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United States Court of Appeals, Federal Circuit.



Decided: June 13, 2017

Before NEWMAN, DYK, and STOLL, Circuit Judges. LANCE MCDERMOTT, Seattle, WA, pro se. JESSICA TOPLIN, Commercial Litigation Branch, Civil Division, United States Department of Justice, Washington, DC, for respondent. Also represented by BENJAMIN C. MIZER, ROBERT E. KIRSCHMAN, JR., DOUGLAS K. MICKLE.

Petitioner Lance McDermott appeals the decision of the Merit Systems Protection Board denying Mr. McDermott's request for corrective action under the Uniformed Services Employment and Reemployment Rights Act of 1994, 38 U.S.C. §§ 4301-4333 (2012) (“USERRA”). Mr. McDermott requested corrective action to challenge the decision by the United States Postal Service (“USPS”) to place Mr. McDermott on enforced leave. We affirm the Board's decision.


Mr. McDermott was a maintenance mechanic at the Seattle Priority Mail Annex. His position involves “trou-ble-shooting and complex maintenance work throughout the system of mail processing equipment,” and performing “preventative maintenance inspections of mail processing equipment, building and building equipment.” McDermott v. U.S. Postal Serv., SF-0752-13-0633-I-1, 2015 WL 1976017 (M.S.P.B. Apr. 28, 2015) (“McDermott I”). The position is technically and physically demanding, and requires the “ability to distinguish colors.” McDermott v. U.S. Postal Serv., SF-3330-15-0432-I-2, 2016 WL 5369335, ¶ 2 (M.S.P.B. Sept. 23, 2016) (“McDermott II”).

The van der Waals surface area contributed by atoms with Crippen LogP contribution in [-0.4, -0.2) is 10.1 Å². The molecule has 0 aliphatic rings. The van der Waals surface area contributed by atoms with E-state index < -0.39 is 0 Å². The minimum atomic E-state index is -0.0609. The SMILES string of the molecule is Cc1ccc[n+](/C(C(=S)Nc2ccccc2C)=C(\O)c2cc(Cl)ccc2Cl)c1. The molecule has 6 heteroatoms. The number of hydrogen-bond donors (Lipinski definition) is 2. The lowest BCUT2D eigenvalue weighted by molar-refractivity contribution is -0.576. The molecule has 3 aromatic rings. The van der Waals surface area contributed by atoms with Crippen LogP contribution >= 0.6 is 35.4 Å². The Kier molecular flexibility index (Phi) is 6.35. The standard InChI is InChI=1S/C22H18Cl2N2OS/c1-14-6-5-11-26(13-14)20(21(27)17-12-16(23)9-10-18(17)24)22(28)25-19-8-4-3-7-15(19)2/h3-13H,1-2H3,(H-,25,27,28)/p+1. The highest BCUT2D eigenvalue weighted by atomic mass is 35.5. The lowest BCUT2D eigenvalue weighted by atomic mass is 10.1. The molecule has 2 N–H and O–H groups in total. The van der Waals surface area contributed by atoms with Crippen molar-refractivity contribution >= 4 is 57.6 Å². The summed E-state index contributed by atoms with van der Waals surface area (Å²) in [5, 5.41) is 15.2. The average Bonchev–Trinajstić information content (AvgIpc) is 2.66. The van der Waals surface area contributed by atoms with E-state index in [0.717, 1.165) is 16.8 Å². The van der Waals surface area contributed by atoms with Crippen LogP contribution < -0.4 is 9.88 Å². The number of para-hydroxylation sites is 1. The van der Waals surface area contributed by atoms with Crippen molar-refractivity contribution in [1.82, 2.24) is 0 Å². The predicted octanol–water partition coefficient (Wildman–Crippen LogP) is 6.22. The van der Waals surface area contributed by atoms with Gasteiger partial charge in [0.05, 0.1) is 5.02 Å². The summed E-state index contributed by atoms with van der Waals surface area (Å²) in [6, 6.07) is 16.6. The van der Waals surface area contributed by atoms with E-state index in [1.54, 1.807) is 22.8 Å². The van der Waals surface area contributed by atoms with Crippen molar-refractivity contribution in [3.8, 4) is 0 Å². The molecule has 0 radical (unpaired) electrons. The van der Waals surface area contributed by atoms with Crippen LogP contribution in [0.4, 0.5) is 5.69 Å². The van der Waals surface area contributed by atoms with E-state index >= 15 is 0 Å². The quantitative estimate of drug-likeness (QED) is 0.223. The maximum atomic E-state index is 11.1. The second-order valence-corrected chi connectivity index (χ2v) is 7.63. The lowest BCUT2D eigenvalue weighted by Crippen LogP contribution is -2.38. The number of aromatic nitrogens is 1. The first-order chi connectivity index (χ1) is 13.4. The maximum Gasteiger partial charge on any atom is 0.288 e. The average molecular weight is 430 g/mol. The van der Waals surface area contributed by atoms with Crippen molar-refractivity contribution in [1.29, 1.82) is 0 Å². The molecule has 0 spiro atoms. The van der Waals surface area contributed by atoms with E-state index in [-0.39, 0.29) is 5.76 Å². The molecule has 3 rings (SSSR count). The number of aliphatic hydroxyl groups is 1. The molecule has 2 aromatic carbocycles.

After his employer instituted a color-coded system to track maintenance operations, Mr. McDermott disclosed that he was colorblind. Even though the use of the color-coded system ceased due to Mr. McDermott's objections, Mr. McDermott's superiors expressed concerns as to whether Mr. McDermott could safely perform his job, which included working with colored electric wiring for buildings and machinery. Thus, USPS attempted to engage Mr. McDermott in an established reasonable accommodation and light duty process to address the issue. Mr. McDermott, however, did not respond to these attempts. Mr. McDermott reportedly stated that he did not want to participate in the reasonable accommodation process or go on light duty because of his belief that another employee was fired on light duty. Thereafter, USPS referred Mr. McDermott to the District Reasonable Accommodation Committee (“DRAC”) for assessment.